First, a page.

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Fans & Fanatics
Trekkies (or Trekkers) - No, they are not mountain climbing enthusiasts, but the most devoted fans of the sci-fi series STAR TREK/NBC/1966-69 and its subsequent sequels.


Trekkies 2

Trekkies and Trekkies 2 - films about the Star Trek craze

When a press release on March 4, 1968 announced intentions to drop STAR TREK, thousands of letters were sent protesting the decision. Eventually, over one million were received. These loyal fans were dubbed "Trekkies" (later called "Trekkers").

In February 1972, the first Star Trek convention held at New York's Statler Hilton Hotel attracted 3,000 fans. Later, the August, 1975 convention drew 15,000 fans and in 1976 the New York convention gathered together 50,000 loyal followers and each year the numbers keep growing.

The 1986 Los Angeles convention featured a couple of fans who were married amidst a gathering of Trekkies. The groom wore a red Federation Star Fleet uniform and the bride wore a set of pointy Vulcan ears.

Fanatics of the series can shop year round at the Manhattan based memorabilia store "The Federation Trading Post." Another group of sci-fi fans in Massachusetts established a central service that can help lonely "Trekkies" track down other addicts in their neighborhood.

A successful letter writing campaign (some 40,000) to President Ford by avid Trekkies influenced NASA to rename the first US space shuttle Constitution to the "Enterprise" after the name of the starship appearing on STAR TREK series.

Still another example of Trekkie enthusiasm occurred when the residents of the city of Riverside, Iowa (Washington County town of 826 residents near Iowa City) have claimed credit to being the future birthplace of Captain James Tiberius Kirk.

Organizers of the annual birthday celebration event, (begun in 1986) designated March 22, 2228 as Kirk's birthdate. The date was chosen to coincide with the birthdays of actors William Shatner (Kirk) and Leonard Nimoy (Spock). Both were born the week of March 22.

The inhabitants of Vulcan, Canada (population 1,400) turned their town into the worlds' first Star Trek theme park, complete with parades, window displays and a statue of the USS Enterprise.

The Oregon Museum of Science and Industry created a 6,000-square-foot, million dollar exhibit called "Star Trek: Federation Science" that housed dozens of artifacts from the series including phasers, communicators, tricorders as well as replicas of the Enterprise bridge, engine room and transporter room. Universal Studios created a tourist attraction where members of the audience participated in a live stage performance of STAR TREK.

The word Trekkies/Trekkers can now be found in the :Oxford Dictionary." A favorite Trekkie expression was "I Grok Spock" ("grok" being a word created by novelist Robert A. Heinlein meaning "total/complete understanding" that appeared in his classic sci-fi book "Stranger in a Strange Land."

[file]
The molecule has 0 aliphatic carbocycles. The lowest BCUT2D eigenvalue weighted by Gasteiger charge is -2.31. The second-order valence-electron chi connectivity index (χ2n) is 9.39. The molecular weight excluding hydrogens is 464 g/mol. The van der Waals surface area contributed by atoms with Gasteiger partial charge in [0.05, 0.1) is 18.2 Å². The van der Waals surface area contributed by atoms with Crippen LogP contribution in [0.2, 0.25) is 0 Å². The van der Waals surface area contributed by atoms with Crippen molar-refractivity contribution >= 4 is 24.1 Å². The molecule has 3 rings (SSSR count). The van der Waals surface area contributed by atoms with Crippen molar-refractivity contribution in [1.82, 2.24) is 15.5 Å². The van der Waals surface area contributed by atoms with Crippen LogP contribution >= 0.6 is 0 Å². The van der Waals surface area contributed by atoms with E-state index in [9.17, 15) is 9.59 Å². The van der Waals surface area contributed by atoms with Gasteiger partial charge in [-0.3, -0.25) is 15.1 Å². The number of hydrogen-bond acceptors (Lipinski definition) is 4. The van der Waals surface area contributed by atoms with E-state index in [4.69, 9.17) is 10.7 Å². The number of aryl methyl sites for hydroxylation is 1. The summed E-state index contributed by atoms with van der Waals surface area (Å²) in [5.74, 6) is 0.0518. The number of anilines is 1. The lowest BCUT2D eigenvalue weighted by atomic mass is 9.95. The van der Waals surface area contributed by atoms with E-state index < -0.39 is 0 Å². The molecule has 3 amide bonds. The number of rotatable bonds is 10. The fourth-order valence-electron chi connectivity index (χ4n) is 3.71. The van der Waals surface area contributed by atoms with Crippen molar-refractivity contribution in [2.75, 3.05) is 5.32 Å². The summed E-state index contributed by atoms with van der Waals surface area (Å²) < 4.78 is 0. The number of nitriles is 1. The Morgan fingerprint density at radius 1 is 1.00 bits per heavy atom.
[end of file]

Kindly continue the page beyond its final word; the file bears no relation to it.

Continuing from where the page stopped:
Over the years, the Trekkies have created their own strange lingo:

Mundane - a noun used to describe non-hardcore Trekkies
Clamhead Look - a term used to describe Trekkies who wore the ridged haircuts of Klingons
Get-A-Lifer - describes a hard-core Trekkie as in "That Get-A-Lifer" even knows Leonard Nimoy's birthday"
DSPSG - abbreviation for Disgusting, Slobbering, Patrick Stewart Groupie.

The web site "Project Galactic Guide" reports that Star Trek and its followers are an Earth-based religion centered upon a story created by Gene Roddenberry. Collectively the followers are called "Trekkies" or "Trekkers" and they worship such icons as "The Enterprise." This website leaves the warning "Beware! These people are highly volatile. They can go ballistic if you try and get them to believe that it is "just a TV show" and that they are wasting colossal amounts of time on it."

TRIVIA NOTE: For a fun romp down Star Trek memory lane check out the documentary Trekkies (1997) and its sequel Trekkies 2 (2003). The tongue-in-check and yet serious film is narrated/hosted by Denise Crosby (who appeared as Lt. Tasha Yar on "Star Trek: The Next Generation") and examines why individuals become so engrossed with the Star Trek series as well as some "fascinating" interviews from the major stars from the Star Trek phenomenon and their experiences with their fans throughout their careers.

For an additional look at fandom, see the film Fans and Freaks: The Culture of Comics and Conventions (2002) directed by Stephen and Suzie Lackey. It's also a fun romp through the fantastic world of science fiction, anime, fantasy, and horror fandom.

Since 1966, the Star Trek franchise has spawned ten major motion picture spin-offs as well as the TV series STAR TREK: THE NEXT GENERATION/SYN/1987-94; STAR TREK: DEEP SPACE NINE/SYN/1993-99; STAR TREK VOYAGER/UPN/1995-2001 and ENTERPRISE/UPN/2001-2005.

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